Japan’s central bank has said that it has no plans at present to issue a central bank digital currency, citing the impact this may have on financial stability.
In closing remarks at a conference with the International Monetary Fund (IMF) and Japan’s Financial Services Agency (FSA), Masayoshi Amamiya, the Deputy Governor of the Bank of Japan (BoJ), said that in the modern currency system, which consists of a central bank and private banks, it is characterised as ‘a two-tiered system.’
Amamiya stated that:
In this two-tiered system, the central bank specializes in supplying banknotes and central bank deposits, while private banks perform the function of credit creation and provide deposit currencies as broader money. Through such activities, private banks provide payment services to the general public and allocate financial resources to the economy as loans and credits.
Amamiya went on to say that:
The issuance of central bank digital currencies for general use could be analogous to allowing households and firms to directly have accounts in the central bank.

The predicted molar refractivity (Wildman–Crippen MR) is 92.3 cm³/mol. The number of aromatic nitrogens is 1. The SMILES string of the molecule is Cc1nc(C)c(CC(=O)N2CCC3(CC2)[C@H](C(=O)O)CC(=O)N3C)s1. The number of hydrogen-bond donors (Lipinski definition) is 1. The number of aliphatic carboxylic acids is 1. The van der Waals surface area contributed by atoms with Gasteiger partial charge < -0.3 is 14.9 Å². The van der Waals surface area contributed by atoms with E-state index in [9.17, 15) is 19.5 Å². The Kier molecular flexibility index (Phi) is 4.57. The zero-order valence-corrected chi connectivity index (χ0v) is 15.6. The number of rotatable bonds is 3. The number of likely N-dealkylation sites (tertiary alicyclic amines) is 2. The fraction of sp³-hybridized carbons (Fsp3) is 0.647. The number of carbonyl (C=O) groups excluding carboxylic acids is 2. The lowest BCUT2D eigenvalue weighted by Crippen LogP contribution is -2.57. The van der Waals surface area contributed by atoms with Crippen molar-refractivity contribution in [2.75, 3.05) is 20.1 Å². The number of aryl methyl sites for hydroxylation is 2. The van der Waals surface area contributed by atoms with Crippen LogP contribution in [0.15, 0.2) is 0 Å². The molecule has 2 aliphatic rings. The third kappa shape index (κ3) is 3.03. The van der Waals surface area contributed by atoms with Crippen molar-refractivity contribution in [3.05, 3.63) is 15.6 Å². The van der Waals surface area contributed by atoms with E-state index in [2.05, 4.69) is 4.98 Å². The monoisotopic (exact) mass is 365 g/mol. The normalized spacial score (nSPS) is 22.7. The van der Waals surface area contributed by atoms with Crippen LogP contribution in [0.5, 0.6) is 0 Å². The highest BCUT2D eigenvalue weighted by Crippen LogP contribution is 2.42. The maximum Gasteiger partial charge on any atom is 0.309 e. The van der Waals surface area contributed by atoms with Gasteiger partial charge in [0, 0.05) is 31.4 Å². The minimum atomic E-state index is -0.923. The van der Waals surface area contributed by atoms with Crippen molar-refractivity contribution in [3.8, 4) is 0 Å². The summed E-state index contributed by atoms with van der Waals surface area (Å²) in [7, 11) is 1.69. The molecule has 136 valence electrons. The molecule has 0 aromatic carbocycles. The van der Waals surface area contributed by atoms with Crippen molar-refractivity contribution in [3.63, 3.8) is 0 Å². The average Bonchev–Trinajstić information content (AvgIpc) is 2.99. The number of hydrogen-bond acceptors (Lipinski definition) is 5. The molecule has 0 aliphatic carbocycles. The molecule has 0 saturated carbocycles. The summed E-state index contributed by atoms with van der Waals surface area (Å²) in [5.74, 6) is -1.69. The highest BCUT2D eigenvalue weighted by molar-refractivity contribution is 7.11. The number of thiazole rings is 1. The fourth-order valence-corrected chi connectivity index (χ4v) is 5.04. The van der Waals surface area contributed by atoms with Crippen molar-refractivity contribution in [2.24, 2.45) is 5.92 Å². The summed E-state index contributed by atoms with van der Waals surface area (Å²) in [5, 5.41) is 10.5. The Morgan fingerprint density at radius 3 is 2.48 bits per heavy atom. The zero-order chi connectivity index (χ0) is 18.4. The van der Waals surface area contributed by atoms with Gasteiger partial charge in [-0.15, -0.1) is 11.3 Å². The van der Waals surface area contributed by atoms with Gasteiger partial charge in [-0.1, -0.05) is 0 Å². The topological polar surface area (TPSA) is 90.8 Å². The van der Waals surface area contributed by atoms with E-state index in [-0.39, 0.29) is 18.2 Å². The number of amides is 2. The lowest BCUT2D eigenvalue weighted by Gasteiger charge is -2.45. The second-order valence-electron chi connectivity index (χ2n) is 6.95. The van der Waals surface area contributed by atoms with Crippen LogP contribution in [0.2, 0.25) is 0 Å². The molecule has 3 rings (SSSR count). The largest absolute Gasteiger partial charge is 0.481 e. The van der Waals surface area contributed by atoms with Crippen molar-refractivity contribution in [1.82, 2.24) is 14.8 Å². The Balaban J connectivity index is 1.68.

As a result, this may have a significant impact on the ‘two-tiered currency system and private banks’ financial intermediation.’
Notably, while Amamiya said that the BoJ doesn’t have plans at present to issue its own central bank digital currency, the bank realises the importance of ‘understanding innovative technologies not only for maintaining financial stability but also for seeking the possibility of applying them to central bank infrastructure in the
future, Amamiya added.
These remarks come at a time when the FSA has been taking a firmer approach to digital currency exchanges and the way they operate in Japan following the Coincheck hack at the end of January. However, unlike China, which has outlawed cryptocurrency trading Japan is still favourable toward the industry. This can be seen by the fact that it was reported earlier this month that authorities were taking the first steps to legalising initial coin offerings (ICOs), according to a report.
Today it was reported that San Francisco-based digital currency exchange Kraken is to halt its trading services to residents in Japan by June, citing rising costs.
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